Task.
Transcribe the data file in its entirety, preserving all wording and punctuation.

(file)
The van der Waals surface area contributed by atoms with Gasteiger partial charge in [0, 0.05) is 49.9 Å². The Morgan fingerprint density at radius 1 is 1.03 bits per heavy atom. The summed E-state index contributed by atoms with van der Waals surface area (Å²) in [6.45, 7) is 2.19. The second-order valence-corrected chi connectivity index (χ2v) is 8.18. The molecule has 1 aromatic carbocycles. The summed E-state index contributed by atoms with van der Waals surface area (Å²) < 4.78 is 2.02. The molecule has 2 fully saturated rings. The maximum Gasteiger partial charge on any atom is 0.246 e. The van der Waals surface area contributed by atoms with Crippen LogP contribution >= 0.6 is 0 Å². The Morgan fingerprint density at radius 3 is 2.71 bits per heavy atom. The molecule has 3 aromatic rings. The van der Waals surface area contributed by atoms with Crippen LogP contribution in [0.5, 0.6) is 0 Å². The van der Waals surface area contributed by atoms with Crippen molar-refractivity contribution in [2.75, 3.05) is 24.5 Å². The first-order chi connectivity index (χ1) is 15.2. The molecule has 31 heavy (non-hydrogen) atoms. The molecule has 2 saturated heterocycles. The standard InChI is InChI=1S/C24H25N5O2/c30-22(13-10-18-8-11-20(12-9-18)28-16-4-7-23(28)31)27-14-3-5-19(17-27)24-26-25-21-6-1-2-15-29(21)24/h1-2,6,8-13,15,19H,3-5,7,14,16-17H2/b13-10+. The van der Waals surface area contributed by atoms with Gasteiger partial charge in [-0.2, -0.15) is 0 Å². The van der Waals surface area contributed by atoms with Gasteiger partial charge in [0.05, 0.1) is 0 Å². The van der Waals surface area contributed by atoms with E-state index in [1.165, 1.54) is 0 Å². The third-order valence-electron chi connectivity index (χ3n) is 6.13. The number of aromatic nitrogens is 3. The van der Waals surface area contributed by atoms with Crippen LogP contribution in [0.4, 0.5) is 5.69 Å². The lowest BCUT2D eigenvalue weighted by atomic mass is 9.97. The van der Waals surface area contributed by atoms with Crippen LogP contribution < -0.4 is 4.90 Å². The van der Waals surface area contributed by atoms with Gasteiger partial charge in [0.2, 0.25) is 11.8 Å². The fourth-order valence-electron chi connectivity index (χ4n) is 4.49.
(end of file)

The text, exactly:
The van der Waals surface area contributed by atoms with Gasteiger partial charge in [0, 0.05) is 49.9 Å². The Morgan fingerprint density at radius 1 is 1.03 bits per heavy atom. The summed E-state index contributed by atoms with van der Waals surface area (Å²) in [6.45, 7) is 2.19. The second-order valence-corrected chi connectivity index (χ2v) is 8.18. The molecule has 1 aromatic carbocycles. The summed E-state index contributed by atoms with van der Waals surface area (Å²) < 4.78 is 2.02. The molecule has 2 fully saturated rings. The maximum Gasteiger partial charge on any atom is 0.246 e. The van der Waals surface area contributed by atoms with Crippen LogP contribution >= 0.6 is 0 Å². The Morgan fingerprint density at radius 3 is 2.71 bits per heavy atom. The molecule has 3 aromatic rings. The van der Waals surface area contributed by atoms with Crippen LogP contribution in [0.5, 0.6) is 0 Å². The van der Waals surface area contributed by atoms with Crippen molar-refractivity contribution in [2.75, 3.05) is 24.5 Å². The first-order chi connectivity index (χ1) is 15.2. The molecule has 31 heavy (non-hydrogen) atoms. The molecule has 2 saturated heterocycles. The standard InChI is InChI=1S/C24H25N5O2/c30-22(13-10-18-8-11-20(12-9-18)28-16-4-7-23(28)31)27-14-3-5-19(17-27)24-26-25-21-6-1-2-15-29(21)24/h1-2,6,8-13,15,19H,3-5,7,14,16-17H2/b13-10+. The van der Waals surface area contributed by atoms with Gasteiger partial charge in [-0.2, -0.15) is 0 Å². The van der Waals surface area contributed by atoms with Gasteiger partial charge in [0.05, 0.1) is 0 Å². The van der Waals surface area contributed by atoms with E-state index in [1.165, 1.54) is 0 Å². The third-order valence-electron chi connectivity index (χ3n) is 6.13. The number of aromatic nitrogens is 3. The van der Waals surface area contributed by atoms with Crippen LogP contribution in [0.4, 0.5) is 5.69 Å². The lowest BCUT2D eigenvalue weighted by atomic mass is 9.97. The van der Waals surface area contributed by atoms with Crippen LogP contribution < -0.4 is 4.90 Å². The van der Waals surface area contributed by atoms with Gasteiger partial charge in [0.2, 0.25) is 11.8 Å². The fourth-order valence-electron chi connectivity index (χ4n) is 4.49.